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An extension of FermiNet to discover quantum phase transitions

An extension of FermiNet to discover quantum phase transitions
The FermiNet acts like a 'black box' to which we feed the Hamiltonian -- the definition of the physical system we want to study -- and an external parameter (here given by rs, a parameter which is related to the density of the HEG). Out of the black box pops a solution to the Schrodinger equation for the system. Without us having to intervene with any additional information about the properties of the system, we can obtain accurate solutions to the Schrodinger equation for different possible phases of the system as the parameter is varied. Credit: Gino Cassella.

Architectures based on artificial neural networks (ANNs) have proved to be very helpful in research settings, as they can quickly analyze vast amounts of data and make accurate predictions. In 2020, Google's British AI subsidiary DeepMind used a new ANN architecture dubbed the Fermionic neural network (FermiNet) to solve the Schrodinger equation for electrons in molecules, a central problem in the field of chemistry.

The Schroedinger is a partial differential equation based on well-established theory of energy conservation, which can be used to derive information about the behavior of electrons and solve problems related to the properties of matter. Using FermiNet, which is a conceptually simple method, DeepMind could solve this equation in the context of chemistry, attaining very accurate results that were comparable to those obtained using highly sophisticated quantum chemistry techniques.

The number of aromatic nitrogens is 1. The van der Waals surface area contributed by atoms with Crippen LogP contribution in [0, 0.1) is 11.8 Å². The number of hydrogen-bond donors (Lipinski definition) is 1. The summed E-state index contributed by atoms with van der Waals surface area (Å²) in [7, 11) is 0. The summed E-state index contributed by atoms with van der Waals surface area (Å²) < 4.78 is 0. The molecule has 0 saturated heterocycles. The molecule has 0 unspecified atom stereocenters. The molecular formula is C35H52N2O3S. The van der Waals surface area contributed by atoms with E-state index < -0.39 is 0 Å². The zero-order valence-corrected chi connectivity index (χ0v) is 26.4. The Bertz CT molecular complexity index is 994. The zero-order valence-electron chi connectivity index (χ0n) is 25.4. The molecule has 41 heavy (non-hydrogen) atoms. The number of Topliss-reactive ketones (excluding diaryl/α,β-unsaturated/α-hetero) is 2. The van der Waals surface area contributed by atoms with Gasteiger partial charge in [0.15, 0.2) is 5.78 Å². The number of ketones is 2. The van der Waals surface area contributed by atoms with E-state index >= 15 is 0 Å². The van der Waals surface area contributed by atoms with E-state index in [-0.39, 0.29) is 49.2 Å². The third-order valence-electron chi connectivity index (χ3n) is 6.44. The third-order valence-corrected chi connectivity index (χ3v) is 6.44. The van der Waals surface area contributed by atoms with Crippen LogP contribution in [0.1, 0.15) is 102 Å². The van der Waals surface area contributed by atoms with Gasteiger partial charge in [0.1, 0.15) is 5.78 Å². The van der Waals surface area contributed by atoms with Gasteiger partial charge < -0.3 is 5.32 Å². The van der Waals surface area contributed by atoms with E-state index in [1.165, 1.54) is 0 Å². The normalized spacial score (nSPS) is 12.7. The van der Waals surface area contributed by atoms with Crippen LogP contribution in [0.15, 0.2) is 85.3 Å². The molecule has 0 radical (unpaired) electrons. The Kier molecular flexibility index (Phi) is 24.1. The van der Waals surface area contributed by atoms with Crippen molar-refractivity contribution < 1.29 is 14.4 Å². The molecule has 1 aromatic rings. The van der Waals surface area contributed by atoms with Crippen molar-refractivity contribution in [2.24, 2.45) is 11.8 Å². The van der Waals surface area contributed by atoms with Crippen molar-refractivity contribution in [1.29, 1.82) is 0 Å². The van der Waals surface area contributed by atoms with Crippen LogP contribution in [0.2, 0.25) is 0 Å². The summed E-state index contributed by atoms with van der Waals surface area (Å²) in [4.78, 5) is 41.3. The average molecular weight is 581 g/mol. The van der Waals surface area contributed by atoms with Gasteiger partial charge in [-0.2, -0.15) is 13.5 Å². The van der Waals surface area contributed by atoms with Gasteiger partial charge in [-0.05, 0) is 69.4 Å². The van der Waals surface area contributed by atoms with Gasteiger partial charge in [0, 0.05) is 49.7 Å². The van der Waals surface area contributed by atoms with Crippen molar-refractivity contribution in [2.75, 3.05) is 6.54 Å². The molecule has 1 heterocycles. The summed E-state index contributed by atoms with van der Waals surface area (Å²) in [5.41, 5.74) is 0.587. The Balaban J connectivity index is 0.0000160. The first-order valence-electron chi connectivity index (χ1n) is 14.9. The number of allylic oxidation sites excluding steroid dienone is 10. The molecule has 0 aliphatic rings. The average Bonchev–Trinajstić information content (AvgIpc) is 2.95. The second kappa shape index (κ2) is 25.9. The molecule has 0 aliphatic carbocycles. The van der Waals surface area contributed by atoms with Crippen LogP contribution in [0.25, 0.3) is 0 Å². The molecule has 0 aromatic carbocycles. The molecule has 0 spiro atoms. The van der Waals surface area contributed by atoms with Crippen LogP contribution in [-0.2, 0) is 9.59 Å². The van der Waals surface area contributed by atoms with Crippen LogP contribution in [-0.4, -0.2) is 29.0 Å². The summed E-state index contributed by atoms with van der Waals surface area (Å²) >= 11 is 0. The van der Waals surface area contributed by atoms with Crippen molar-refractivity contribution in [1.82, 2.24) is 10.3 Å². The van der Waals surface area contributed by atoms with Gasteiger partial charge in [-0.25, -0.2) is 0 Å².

Researchers at Imperial College London, DeepMind, Lancaster University, and University of Oxford recently adapted the FermiNet architecture to tackle a quantum physics problem. In their paper, published in Physical Review Letters, they specifically used FermiNet to calculate the ground states of periodic Hamiltonians and study the homogenous electron gas (HEG), a simplified quantum mechanical model of electrons interacting in solids.

"Molecules are nice, but physicists are more concerned with solving the Schrodinger equation for solid matter," Gino Cassella, one of the researchers who carried out the study, told "The field of 'condensed matter physics' centers around calculating the behavior of electrons in , from the wood of your desk to the silicon inside the transistors which power your phone. Naturally, then, we were curious to know if the FermiNet could yield equally accurate solutions to the Schrodinger equation for solids."

Initially, Cassella and his colleagues set out to study the HEG model. In contrast with real solids, this simplified model of solids does not contain atoms, but merely electrons that are whizzing around on a smeared-out positively charged background, which is sometimes referred to as 'jellium' (i.e., evoking the image of electrons embedded in a positively charged jelly).

"Despite its simplicity, the HEG exhibits one of the most important phenomena in the study of condensed matter physics: a , known as the Wigner transition," Cassella explained. "As the density of the HEG decreases, it undergoes a transition from a 'gassy' state to a 'crystalline' state.  We wanted to solve the Schrodinger equation with the FermiNet on either side of the Wigner transition and see how accurate the solutions we obtained are compared to current state-of-the-art methods."

Most deep learning methods used in physics research rely on the analysis of large amounts of data, yet FermiNet does not. In contrast, it leverages the 'variational principle' of quantum mechanics, which states that the energy of a guess for the wavefunction in a given system is always equal to or greater than the energy of the so-called 'ground-state wavefunction', and only equal when a guess is exactly the same as the ground-state wavefunction.